This was slightly adapted from the Jacques Torres amazing chocolate chip cookies recipe. This is one of the recipes that inspired David Leites’ ultimate chocolate chip cookies, and I wanted to taste its reputed fabulousness for myself.
I made minimal changes to the recipe. The most substantial change was folding a ball of peanut butter and nutella mixture into each ball of cookie dough. Each cookie had a few mouthfuls of peanut butter goodness, which pleased an American friend no end. Other than that, I added 4 tablespoons of cocoa powder to the cookie dough, to give it extra colour and chocolate taste. Used a little less butter because I was baking it right away, and didn’t want a very soft dough that over-spreads. And of course, added handfuls of cachous to just-baked cookies to give them that Eurovision look.
On Sunday night, this recipe yielded soft, crumbly and slightly chewy cookies, with large puddles of melted, dark, finger-lickingly warm chocolate. The puddles of chocolate – their size will depend on the size of your chopped chocolate bits – looked just a little extravagant, just like some Eurovision entrants. They were good just out of the oven, and were still good a couple of days later when colleagues at work ate the last of the cookies. I’m always on the lookout for new cookie recipes, but these will be a hard act to follow.
Nerdy baking notes: this recipe provides instructions to let the cookie dough rest in the fridge for up to 72 hours or 3 days. I saved part of the cookie dough and baked them tonight (Wednesday). The long resting time made such difference to the texture of the dough and the final cookies: the dough was less sticky, had a finer texture and somehow felt more uniformly hydrated. The dough could be easily scooped into shape like ice cream at just-right temperature, and the cookies came out of the oven with a very distinctive crusty outside and chewy inside.
Worth the 72 hour wait? Yes, definitely, if you like crusty-gooey cookies. Next time (and there will be a next time) we will bake them for 2-3 minutes less, and dump the gooey-crusty mess onto vanilla ice cream. Like one giant messy lump of delicious, addictive ice cream topping. Who said the topping has to play second fiddle to the ice cream?
Blinged-up chocolate peanut cookies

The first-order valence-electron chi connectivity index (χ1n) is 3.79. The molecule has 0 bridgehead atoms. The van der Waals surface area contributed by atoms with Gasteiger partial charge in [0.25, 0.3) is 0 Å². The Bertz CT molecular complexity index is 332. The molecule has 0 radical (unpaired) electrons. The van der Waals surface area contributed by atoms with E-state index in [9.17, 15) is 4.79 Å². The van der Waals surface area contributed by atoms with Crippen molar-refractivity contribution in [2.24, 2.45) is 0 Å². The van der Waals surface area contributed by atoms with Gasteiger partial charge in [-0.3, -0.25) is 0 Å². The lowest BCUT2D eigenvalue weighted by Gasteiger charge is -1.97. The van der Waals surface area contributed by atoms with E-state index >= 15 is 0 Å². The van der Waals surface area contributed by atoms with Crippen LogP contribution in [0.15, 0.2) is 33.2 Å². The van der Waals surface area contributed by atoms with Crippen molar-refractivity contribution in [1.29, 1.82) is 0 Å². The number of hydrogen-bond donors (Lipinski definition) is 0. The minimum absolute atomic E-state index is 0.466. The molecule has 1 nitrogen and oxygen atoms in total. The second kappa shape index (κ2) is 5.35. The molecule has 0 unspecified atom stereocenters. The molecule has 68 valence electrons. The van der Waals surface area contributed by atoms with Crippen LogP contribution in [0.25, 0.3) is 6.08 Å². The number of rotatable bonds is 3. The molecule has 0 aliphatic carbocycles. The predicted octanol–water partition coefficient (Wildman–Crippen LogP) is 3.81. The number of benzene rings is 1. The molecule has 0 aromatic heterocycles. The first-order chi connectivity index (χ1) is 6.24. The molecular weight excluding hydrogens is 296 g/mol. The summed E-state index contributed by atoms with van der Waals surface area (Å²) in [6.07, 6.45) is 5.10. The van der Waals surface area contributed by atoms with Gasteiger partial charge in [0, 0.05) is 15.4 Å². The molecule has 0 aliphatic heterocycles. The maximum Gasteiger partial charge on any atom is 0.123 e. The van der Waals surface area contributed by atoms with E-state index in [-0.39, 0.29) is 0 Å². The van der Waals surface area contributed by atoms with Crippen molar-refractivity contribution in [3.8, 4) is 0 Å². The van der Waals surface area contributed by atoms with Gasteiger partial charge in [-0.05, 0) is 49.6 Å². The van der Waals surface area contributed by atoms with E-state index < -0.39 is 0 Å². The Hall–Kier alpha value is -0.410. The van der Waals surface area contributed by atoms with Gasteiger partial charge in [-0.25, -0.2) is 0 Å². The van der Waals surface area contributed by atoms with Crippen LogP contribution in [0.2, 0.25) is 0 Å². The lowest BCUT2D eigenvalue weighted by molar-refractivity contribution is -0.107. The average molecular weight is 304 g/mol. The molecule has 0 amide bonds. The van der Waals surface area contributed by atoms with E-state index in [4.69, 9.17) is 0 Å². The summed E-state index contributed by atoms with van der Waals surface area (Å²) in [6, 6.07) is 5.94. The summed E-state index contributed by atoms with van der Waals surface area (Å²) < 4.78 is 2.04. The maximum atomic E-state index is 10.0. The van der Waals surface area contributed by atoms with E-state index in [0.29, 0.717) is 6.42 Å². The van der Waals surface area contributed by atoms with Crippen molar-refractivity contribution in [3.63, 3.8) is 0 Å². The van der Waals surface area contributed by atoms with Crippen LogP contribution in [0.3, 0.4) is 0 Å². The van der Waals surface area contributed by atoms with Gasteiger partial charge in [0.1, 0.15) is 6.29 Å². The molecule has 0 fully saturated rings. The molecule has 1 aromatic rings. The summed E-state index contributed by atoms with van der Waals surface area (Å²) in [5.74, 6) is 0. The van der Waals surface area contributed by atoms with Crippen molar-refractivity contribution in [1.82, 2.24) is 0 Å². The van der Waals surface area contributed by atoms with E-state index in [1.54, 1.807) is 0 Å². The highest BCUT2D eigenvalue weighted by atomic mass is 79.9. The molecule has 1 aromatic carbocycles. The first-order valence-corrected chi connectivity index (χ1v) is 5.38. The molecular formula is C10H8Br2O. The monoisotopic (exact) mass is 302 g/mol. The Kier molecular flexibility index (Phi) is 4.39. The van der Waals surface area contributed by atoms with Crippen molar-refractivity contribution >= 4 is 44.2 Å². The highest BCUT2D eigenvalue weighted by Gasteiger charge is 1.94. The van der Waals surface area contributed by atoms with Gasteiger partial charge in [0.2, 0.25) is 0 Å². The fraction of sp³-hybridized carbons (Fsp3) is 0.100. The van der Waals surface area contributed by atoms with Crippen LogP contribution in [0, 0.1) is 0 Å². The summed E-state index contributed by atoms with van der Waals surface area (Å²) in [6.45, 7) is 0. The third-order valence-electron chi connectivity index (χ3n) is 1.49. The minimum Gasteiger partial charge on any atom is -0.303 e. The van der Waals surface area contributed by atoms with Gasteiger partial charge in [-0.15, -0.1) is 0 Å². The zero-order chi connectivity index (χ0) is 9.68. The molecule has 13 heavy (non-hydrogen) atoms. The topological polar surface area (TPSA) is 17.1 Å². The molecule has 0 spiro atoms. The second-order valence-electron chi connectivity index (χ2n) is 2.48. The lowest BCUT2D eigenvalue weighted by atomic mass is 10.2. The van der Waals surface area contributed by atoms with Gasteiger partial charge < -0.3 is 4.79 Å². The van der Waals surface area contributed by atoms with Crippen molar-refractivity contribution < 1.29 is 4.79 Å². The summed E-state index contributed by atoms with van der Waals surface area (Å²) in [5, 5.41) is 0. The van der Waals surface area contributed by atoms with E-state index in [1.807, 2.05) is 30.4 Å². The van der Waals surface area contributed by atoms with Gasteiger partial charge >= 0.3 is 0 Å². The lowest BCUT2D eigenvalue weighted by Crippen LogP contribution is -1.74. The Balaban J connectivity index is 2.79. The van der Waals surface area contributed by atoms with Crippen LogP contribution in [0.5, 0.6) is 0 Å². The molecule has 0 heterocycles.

2 cups minus 2 tablespoons cake or pastry flour (I used 200g wholemeal / wholewheat flour plus about 50g corn flour)
1 2/3 cup (about 220g) bread flour
1 1/4 teaspoon baking soda
1 1/2 teaspoon baking powder
1 1/2 teaspoon coarse salt
1 1/4 cups or 285g unsalted butter, at room temperature (I only used 250g butter)
1 1/4 cups (about 250g) light brown sugar
1 cups plus 2 tablespoons (about 250g) castor or granulated sugar
2 large eggs, at room temperature
2 teaspoon vanilla extract
1 1/4 pounds or 560g dark/bittersweet chocolate, at least 60% cacao, either in disc form or coarsely chopped
3/4 cup chunky peanut butter (I used commercial peanut butter, which already had salt and sugar added, so you may need to adjust the amount of sugar to taste)
3/4 cup Nutella or other hazelnut spread
3/4 teaspoon sea salt
3 tablespoon cocoa powder
1/4 cup or 50g castor / granulated sugar
1. Sift flours, baking soda, baking powder and salt into a bowl. Using a mixer or by hand, cream together butter and sugars until the mixture is light and fluffy.
2. Add eggs, one at a time, mixing until each egg is incorporated. Stir in vanilla. Add flour mixture and mix until just combined (I like to do the last bit by hand to avoid over mixing). Add the chocolate bits and stir until just incorporated, be careful not to break the chocolate discs if using.
3. Optional: set aside for at least 24 hours, up to 72 hours.
4. When ready to bake the cookies: preheat the oven to 175C / 350F.
5. Mix together all the ingredients for the filling until no streaks remain. Refrigerate for 30 minutes, then roll into small balls (about 1cm or less in diameter).
6. Scoop out cookie dough, roughly flatten in your hands. Place a ball of peanut butter-nutella mixture in the centre and do your best to close the cookie dough around the peanut butter and nutella ball. The chopped chocolate or discs will stick out everywhere, and you probably won’t get a perfectly enclosed lump of dough, but that’s ok, it all works out in the oven.
7. Place the lumps of cookie dough on a lined baking tray. Bake for 15-18 minutes. I find the cookies are still very gooey inside at 15 minutes – perfect for dumping onto ice cream; and holds their shape better after 18 minutes – good for transport.